Skip to main content
The Bold New World of Drone Racing

The Bold New World of Drone Racing

The sky’s the limit for two aerospace engineering students looking to advance the sport.

Summer 2019 | By Nicole Dudenhoefer ’17

Blowing up a rocket isn’t usually a strong indicator for success, but when Derek Saltzman’s first-year UCF engineering project exploded on launch in 2016, he knew he was onto something. Yes, the project exploded, but all 13 feet of the carbon fiber frame Saltzman manufactured remained perfectly intact, creating a highly durable solution to a problem he hadn’t yet discovered.

Enter drone racing, an up-and-coming sport. Replicating the same carbon fiber manufacturing method used in his failed project, Saltzman and his roommate, Mason Mincey, launched Soar Aerospace, which creates custom, durable drone frames that can withstand the collisions and falls that happen during races.

“Imagine NASCAR, but all the cars are the same color, and they’re too small to really see. That’s what drone racing is like right now.”

“Imagine NASCAR, but all the cars are the same color, and they’re too small to really see. That’s what drone racing is like right now,” Saltzman says.

True to the spirit of engineering, the team of juniors is trying to solve this problem by creating a brighter solution: colorful 3-foot X Class drone frames in addition to the standard 5-to-10-inch mini quadcopters used for races all over the world. The aerospace engineering majors hope to advance the league into a sport that will draw more spectators and sponsors to support its growth.

“We think this industry has the same potential as esports, NASCAR and Formula [racing,] so we decided to take a risk to see if we can be one of the primary companies pioneering drone racing,” Mincey says.

“We decided to take a risk to see if we can be one of the primary companies pioneering drone racing.”
Mason Mincey, UCF aerospace engineering student

Over the past year they’ve partnered with drone racing equipment suppliers to expand the company’s reach. At UCF, drone racing is also growing through the student organization First Person View Knights, which earned second place at the Collegiate Drone Racing Association National Championship in North Dakota. In May, Soar brought intercollegiate drone racing to central Florida by hosting its own competition.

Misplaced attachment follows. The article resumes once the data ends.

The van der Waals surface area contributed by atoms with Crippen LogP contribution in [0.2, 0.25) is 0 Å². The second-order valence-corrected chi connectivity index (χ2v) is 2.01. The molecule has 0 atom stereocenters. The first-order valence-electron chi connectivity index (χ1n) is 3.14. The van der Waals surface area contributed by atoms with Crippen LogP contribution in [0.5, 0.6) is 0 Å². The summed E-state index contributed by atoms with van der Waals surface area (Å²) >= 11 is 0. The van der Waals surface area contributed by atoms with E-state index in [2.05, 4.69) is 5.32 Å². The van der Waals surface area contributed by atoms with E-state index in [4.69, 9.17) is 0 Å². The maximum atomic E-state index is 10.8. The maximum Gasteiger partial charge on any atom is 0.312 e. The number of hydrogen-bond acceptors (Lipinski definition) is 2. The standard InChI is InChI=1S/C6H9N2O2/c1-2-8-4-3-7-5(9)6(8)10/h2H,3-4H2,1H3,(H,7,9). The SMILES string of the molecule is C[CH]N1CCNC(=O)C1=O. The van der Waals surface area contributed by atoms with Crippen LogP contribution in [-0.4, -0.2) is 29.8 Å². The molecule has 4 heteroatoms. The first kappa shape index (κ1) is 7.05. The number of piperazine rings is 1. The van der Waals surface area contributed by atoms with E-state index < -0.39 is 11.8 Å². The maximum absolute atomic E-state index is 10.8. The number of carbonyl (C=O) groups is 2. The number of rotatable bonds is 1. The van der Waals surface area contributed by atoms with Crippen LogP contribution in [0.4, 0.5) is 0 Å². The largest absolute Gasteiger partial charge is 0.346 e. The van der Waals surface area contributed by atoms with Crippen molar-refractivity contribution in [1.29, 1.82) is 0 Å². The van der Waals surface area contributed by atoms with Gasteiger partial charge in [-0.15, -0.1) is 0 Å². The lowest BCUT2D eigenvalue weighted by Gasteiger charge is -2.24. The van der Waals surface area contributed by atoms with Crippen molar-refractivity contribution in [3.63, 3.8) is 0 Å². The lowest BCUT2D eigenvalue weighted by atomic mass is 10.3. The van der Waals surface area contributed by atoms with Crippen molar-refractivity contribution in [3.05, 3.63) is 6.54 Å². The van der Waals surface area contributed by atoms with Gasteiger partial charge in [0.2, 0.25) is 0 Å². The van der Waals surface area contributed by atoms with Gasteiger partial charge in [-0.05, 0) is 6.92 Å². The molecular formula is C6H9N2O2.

“Seeing student and amateur drone racing pilots competing at our event was inspiring,” Saltzman says. “Drone racing is more than a hobby. There are future engineers, pilots, technicians and radio operators helping to lay the foundation of this new era of aviation.”

Earlier this year the team also moved out of its garage and into Factur, a makerspace in downtown Orlando. Operating out of the coworking space allows them to teach others about carbon fiber manufacturing, which Mincey says is in high demand in Orlando.

As the industry continues to shift, Saltzman and Mincey will continue watching the market to stay ahead of the curve and build the sport’s following, which just might get a boost when ESPN broadcasts the AlphaPilot drone racing challenge to be held at UCF in October.


Aerospace engineering students Derek Saltzman and Mason Mincey


High-quality, durable, custom drone frames featuring colorful designs in small and X Class sizes


Months after Saltzman’s rocket explosion, he and Mincey noticed a friend was using a lower quality frame to race drones. “The quality wasn’t up to par, and it was just black so it looked like every other frame and didn’t stand out,” Mincey says.


UCF’s 2018 Joust New Venture Competition (second place, $7,000). UCF’s UpStarts Student Venture Accelerator, which offers free office space, advanced mentoring, and exclusive access to services, resources and colleagues